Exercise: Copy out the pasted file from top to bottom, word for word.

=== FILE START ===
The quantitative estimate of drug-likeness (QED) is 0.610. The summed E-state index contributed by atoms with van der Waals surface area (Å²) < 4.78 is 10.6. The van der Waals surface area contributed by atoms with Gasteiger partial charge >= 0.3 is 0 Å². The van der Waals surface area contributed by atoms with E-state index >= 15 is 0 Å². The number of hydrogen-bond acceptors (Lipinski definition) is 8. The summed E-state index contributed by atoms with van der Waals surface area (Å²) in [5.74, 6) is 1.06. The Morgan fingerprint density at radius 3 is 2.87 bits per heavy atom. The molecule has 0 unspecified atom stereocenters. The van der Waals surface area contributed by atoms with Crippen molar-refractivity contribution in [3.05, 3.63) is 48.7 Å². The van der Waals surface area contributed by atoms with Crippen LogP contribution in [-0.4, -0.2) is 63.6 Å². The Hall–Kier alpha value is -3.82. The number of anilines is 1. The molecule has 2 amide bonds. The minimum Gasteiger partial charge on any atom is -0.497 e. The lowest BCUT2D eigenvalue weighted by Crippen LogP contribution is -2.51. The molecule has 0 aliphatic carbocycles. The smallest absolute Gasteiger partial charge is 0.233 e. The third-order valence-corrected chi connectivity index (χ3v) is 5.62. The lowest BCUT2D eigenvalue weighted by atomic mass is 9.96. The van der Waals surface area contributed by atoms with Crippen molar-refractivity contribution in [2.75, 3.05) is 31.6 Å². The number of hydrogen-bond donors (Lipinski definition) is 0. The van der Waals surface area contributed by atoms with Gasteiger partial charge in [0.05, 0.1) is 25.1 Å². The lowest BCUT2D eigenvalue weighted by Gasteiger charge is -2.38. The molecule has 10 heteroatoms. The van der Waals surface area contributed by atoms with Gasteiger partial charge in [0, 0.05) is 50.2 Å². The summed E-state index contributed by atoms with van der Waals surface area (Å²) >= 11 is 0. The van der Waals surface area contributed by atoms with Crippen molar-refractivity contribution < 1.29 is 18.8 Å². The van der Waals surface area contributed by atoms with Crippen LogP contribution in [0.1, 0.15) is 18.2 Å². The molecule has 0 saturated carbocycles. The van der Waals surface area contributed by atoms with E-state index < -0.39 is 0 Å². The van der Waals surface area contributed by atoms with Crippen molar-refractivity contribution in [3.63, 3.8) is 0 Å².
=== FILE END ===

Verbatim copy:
The quantitative estimate of drug-likeness (QED) is 0.610. The summed E-state index contributed by atoms with van der Waals surface area (Å²) < 4.78 is 10.6. The van der Waals surface area contributed by atoms with Gasteiger partial charge >= 0.3 is 0 Å². The van der Waals surface area contributed by atoms with E-state index >= 15 is 0 Å². The number of hydrogen-bond acceptors (Lipinski definition) is 8. The summed E-state index contributed by atoms with van der Waals surface area (Å²) in [5.74, 6) is 1.06. The Morgan fingerprint density at radius 3 is 2.87 bits per heavy atom. The molecule has 0 unspecified atom stereocenters. The van der Waals surface area contributed by atoms with Crippen molar-refractivity contribution in [3.05, 3.63) is 48.7 Å². The van der Waals surface area contributed by atoms with Crippen LogP contribution in [-0.4, -0.2) is 63.6 Å². The Hall–Kier alpha value is -3.82. The number of anilines is 1. The molecule has 2 amide bonds. The minimum Gasteiger partial charge on any atom is -0.497 e. The lowest BCUT2D eigenvalue weighted by Crippen LogP contribution is -2.51. The molecule has 0 aliphatic carbocycles. The smallest absolute Gasteiger partial charge is 0.233 e. The third-order valence-corrected chi connectivity index (χ3v) is 5.62. The lowest BCUT2D eigenvalue weighted by atomic mass is 9.96. The van der Waals surface area contributed by atoms with Crippen molar-refractivity contribution in [2.75, 3.05) is 31.6 Å². The number of hydrogen-bond donors (Lipinski definition) is 0. The van der Waals surface area contributed by atoms with Gasteiger partial charge in [0.05, 0.1) is 25.1 Å². The lowest BCUT2D eigenvalue weighted by Gasteiger charge is -2.38. The molecule has 10 heteroatoms. The van der Waals surface area contributed by atoms with Gasteiger partial charge in [0, 0.05) is 50.2 Å². The summed E-state index contributed by atoms with van der Waals surface area (Å²) >= 11 is 0. The van der Waals surface area contributed by atoms with Crippen molar-refractivity contribution < 1.29 is 18.8 Å². The van der Waals surface area contributed by atoms with Crippen LogP contribution in [0.1, 0.15) is 18.2 Å². The molecule has 0 saturated carbocycles. The van der Waals surface area contributed by atoms with E-state index < -0.39 is 0 Å². The van der Waals surface area contributed by atoms with Crippen molar-refractivity contribution in [3.63, 3.8) is 0 Å².